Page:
The best way to craft your email is to think about it as you are emailing a close friend.
You want to give them so much value upfront that it’s crazy not to sign up to your newsletter.
There are many ways to craft your welcome sequence, but here are the general flows to go for:
- Email 1, 2, 3 – Telling them who you are and why you do what you do
- Email 4, 5, 6 – Showing people your offer and slowly warming them up
Or you can just go straight for the sale if your offer is that strong.
Just remember, there is no best welcome email set in stone.
Experiment and see what works best for your niche and audience.
5. Use An Abandoned Cart Sequence
The abandoned cart sequence is probably one of your most converting sequences if you use one.
This is because there is buyer intent when they trigger this flow.
What this means is that these people have asked about your product enough to click on it but aren’t ready to buy yet.
It could be:
- A window shopper snooping for discount coupons (Probable)
- A person who genuinely forgot since something more urgent came up and forgot to purchase (probably)
- A person like me who likes to check out my other competitors to see what they are doing (rarely)
- Or a bot (Yes, bots are becoming a problem nowadays…)
An abandoned cart sequence is important because it gives the chance who genuinely forgot a chance to recover any sales for someone who attempted to purchase your product.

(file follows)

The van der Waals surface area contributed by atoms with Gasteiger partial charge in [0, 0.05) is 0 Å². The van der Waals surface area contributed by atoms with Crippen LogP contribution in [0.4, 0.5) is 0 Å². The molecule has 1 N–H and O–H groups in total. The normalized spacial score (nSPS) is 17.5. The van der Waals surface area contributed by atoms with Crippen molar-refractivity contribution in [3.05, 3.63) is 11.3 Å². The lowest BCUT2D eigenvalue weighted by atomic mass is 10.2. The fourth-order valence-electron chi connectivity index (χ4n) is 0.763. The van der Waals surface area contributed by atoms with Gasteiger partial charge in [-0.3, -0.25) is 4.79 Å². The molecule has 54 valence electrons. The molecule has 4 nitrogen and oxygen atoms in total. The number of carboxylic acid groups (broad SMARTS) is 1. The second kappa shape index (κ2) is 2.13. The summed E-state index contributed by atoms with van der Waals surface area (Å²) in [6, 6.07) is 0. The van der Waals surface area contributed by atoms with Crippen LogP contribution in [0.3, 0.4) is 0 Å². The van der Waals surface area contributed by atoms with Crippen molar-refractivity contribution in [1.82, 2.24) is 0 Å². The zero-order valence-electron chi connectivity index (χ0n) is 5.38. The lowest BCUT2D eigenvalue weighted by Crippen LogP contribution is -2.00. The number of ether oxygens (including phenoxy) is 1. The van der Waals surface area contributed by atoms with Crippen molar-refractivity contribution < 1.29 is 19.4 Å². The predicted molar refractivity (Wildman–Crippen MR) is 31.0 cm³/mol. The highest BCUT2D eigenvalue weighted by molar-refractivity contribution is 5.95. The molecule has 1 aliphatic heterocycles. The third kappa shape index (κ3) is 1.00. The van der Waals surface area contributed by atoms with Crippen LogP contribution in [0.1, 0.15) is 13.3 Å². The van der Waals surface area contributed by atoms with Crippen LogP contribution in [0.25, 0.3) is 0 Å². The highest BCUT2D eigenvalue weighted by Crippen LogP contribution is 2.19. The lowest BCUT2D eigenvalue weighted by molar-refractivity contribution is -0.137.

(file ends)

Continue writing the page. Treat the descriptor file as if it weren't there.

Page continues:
We’re forgetful creatures (Do you remember what you had for lunch last Tuesday?) so if we don’t get reminded we will forget.
Never assume your customer is going to finish the cart if they abandon it on your own.
For example, let’s say some cool-looking dude called Brian purchased some custom socks from you.
Now let’s say he had really wonderful tastes and wanted some Mario Kart socks (cause that’s what all the cool kids like me do nowadays…) But after adding it to the cart online, he left.
Now you don’t know the reason he left.
- Been distracted by his phone and forgot
- Was just casually browsing and wasn’t ready to buy
- Had an emergency and had something more important to do than buy some socks
You don’t know.
And that’s the point. In case he wanted to buy but genuinely forgot it then you can save the sale by reminding him about his Mario Kart socks.
You want to craft your abandoned cart emails for the people who asked about the item by gently reminding them it’s in “their cart.”
This does two things:
- It saves them time from adding the item back to the cart
- But it reminds them again of the product they were interested in.
So if you’re an eCommerce store (or even someone selling a course), include some sort of abandoned cart sequence into your flows.
6. Encourage Replies From Your Email Subscriber Lists
This is something I don’t see very often with many email subscribers, but you want to encourage replies to your email lists.
Now, this might be difficult for people with lists of over a million subscribers, but the reason I believe this so deeply is that email is all about building a relationship with that person.